But what does that mean going forward? If I could tell you that with 100 percent certainty, I wouldn't have to write this blog. LOL. But seriously, when you look at the way investment groups and others are getting behind Bitcoin and other blockchain technologies, the current low 5-digit valuation could be woefully inadequate. 21 million total Bitcoin -- EVER! -- means in 10-20 years it's not inconceivable for a valuation of more than a million dollars per BTC.
There are those that suggest treating Bitcoin like a piece of art. If you buy a masterpiece today, and sit on it for 20 years, it could be worth ten times as much in the future. So get ahold of a few BTC, sock it away in long-term storage, and check back in 20 years. I suspect despite the naysayers, it will have much better returns than any stock you could buy. Imagine having bought into Microsoft or Apple back in the 80s. $1,000 worth of MSFT stock at the $21 IPO, it would be worth about $4.4 million today, and $1,000 of AAPL from 1980 would be worth about $430K. Bitcoin could blow both of those away, even from the current price of $11K... but how should you go about acquiring some BTC?
You could just buy some BTC, naturally, but I'm a proponent of mining. Even if a cryptocurrency tanks, you at least have the hardware to sell/use, defraying the risk somewhat. And at $11K, I suspect we're due for a correction at some point in the next year -- after which we might see the price soar to $50K or more. Again, think long-term.
If you're looking to get into cryptocurrency mining using GPUs, here are the numbers for current graphic cards. Historically, AMD GPUs were the go-to choice, but much has changed and there are algorithms that run better on Nvidia hardware, with others that favor AMD hardware. Depending on availability and pricing, buying only AMD (or Nvidia) cards may not be the best idea -- spread out your investment over the top GPUs for each vendor, to minimize risk.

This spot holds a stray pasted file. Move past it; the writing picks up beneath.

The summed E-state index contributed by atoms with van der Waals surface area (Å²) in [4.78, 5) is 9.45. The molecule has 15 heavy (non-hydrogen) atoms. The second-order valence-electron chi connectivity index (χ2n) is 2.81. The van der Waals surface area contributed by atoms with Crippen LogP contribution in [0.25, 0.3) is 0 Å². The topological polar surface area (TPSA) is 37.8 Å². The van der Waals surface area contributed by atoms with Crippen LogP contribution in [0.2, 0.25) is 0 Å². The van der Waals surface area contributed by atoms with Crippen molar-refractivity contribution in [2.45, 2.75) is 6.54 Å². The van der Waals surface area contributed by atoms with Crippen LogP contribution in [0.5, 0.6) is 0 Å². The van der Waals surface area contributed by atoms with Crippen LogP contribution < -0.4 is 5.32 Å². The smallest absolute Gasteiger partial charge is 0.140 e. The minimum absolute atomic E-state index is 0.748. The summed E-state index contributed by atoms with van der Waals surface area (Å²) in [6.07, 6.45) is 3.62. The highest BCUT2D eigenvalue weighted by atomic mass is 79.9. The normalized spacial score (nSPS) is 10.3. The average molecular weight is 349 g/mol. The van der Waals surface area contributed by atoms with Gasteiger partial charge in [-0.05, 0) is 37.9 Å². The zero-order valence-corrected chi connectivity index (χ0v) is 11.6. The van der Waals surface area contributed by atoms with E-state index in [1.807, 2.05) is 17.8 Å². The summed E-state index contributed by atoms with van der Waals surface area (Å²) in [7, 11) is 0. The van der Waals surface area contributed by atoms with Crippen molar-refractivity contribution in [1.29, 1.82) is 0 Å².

I've been GPU (and sometimes CPU) mining since the early days of Bitcoin, back in 2011. I didn't have the foresight to hold everything (which would be well over 2,000 BTC now), but I've made money, slowly and steadily over time, and I've paid off all of my investments and then some. While people getting into mining now are sort of late to the party, it's still possible to earn money -- just not quite as fast as before.
Chasing the alt-coin-of-the-day can be a full-time job, so if you're not interested in constantly monitoring the cryptocurrency market, save yourself the headache and lease your hashing power on NiceHash. Doing it that way means you may miss out on short-term bubbles (I was mining about 50 ETH per day in mid-2016, which I sold at mostly <$10 prices), but long-term it's a lot less work.
Mining requires a lot of power, typically 1000-1500W per mining rig. Power means heat, so in the summer things can become problematic. In the winter, however, all the mining can be used to heat your home. I also set my GPUs to run at lower than maximum power, for longevity purposes, with custom fan curves to balance income, efficiency, noise, and power use. That's a topic for another day, but 80-90% of maximum power (and not overclocking) is the safe approach to long-term mining.